Working with Chris Wood (2015 Rising Star winner) as the LD was fantastic. We were discussing the quirks of the space early on and were able to integrate the lighting design with the scenic design seamlessly. The other magical thing was that we both got to respond to one another's work in Tech and make adjustments. Adding additional practical lights to the stage, building in lights in additional places to highlight the work the performers and director were doing. 

LD: How do you foster relationships with directors and other designers? 

JK: It is all about communication! When working with the creative team, my goal is to communicate as much as possible. I tend to send emails to the entire group so that everyone sees everything at the same time and can respond as a group. This allows everyone to respond in real time and together. It can be a very vulnerable moment being that open early in the process, but I find that the return is always fantastic. I have discovered that by sharing every step of the process, I am able to engage in conversations earlier in the process so that the design moves forward as our team’s vision, and not just my vision for the environment. 

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Once at Oregon Cabaret Theatre

LD: What are you working on now?

JK: Currently, I am expanding beyond the world of the proscenium. I was one of the production designers for the University of Arizona SXSW activation in Austin that was to happen in March. I have been working on shaping an in-the-round TEDTalk-style stage in the activation that when not in speech mode, can be used to create a 360° XD experience. The goal being to allow the visitors of the activation to experience a Tucson sunset, monsoon, or a black hole in Austin. 

I am also working with the Arizona Simulation Technology Education Center (ASTEC) to create and shape a series of escape rooms to be used in the Medical School on campus. The project focuses on expanding and adapting the communication styles of the medical industry, by placing participants in non-medical-related spaces.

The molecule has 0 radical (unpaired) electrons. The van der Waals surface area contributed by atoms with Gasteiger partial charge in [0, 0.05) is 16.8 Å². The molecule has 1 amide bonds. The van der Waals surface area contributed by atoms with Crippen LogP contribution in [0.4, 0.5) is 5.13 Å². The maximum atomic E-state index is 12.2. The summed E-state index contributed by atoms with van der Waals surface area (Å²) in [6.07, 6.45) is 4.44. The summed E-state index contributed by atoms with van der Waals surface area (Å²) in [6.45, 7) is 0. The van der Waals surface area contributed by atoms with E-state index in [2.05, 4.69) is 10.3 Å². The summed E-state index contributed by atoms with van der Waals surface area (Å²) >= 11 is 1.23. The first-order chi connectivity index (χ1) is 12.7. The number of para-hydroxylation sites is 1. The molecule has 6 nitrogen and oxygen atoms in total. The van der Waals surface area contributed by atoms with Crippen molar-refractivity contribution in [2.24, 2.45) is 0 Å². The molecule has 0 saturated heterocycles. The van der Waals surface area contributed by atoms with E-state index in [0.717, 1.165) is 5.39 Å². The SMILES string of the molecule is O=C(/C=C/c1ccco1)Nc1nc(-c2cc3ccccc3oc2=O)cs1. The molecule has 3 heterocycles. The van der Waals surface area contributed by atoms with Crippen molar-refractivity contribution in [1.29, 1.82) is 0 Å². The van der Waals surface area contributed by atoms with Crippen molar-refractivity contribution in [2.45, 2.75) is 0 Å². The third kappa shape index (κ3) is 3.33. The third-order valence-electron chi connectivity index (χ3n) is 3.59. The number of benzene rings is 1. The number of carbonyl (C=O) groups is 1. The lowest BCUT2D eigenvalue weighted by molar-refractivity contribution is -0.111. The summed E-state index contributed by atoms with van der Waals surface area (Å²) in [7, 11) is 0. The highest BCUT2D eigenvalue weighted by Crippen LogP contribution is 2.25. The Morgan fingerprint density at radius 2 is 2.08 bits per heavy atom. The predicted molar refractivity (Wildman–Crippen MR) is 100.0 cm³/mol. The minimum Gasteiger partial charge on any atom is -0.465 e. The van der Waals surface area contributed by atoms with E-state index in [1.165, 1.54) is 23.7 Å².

LD: What software or computer programs do you use? What is in your digital toolbox?

JK: Oddly enough, I don't tend to be that digital. I am one of those weird young designers that still loves working with my hands, especially since the model is such an integral part of my process and how I see the space. The digital component of my process truly ends up being in AutoCAD and Photoshop. I rough in the design in the model by hand, I draft the pieces, and then I drop them into Photoshop to create the renderings. I love the control that I can have in Photoshop. 

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Ragtime at Garden Theatre

More recently, I have started playing with 3D printing and laser cutting. My workflow with these tools has begun to shift. I tend to rough out the drafting sooner in the process so I can send it to the laser cutter to help move the process along quicker. The 3D printer has been a godsend when it comes to time building furniture. 

LD: What advice can you offer to the next generation of design students?

JK: I would say don't be afraid to say yes and explore different avenues of the industry. Storytelling is storytelling no matter if it is in a proscenium, a small storefront in Chicago, a museum exhibit, or an activation at SXSW. The workflow may change, the terminology may change, but the creative energy will be the same. Don't hold back, say yes, accept the challenge, and discover as much as you can.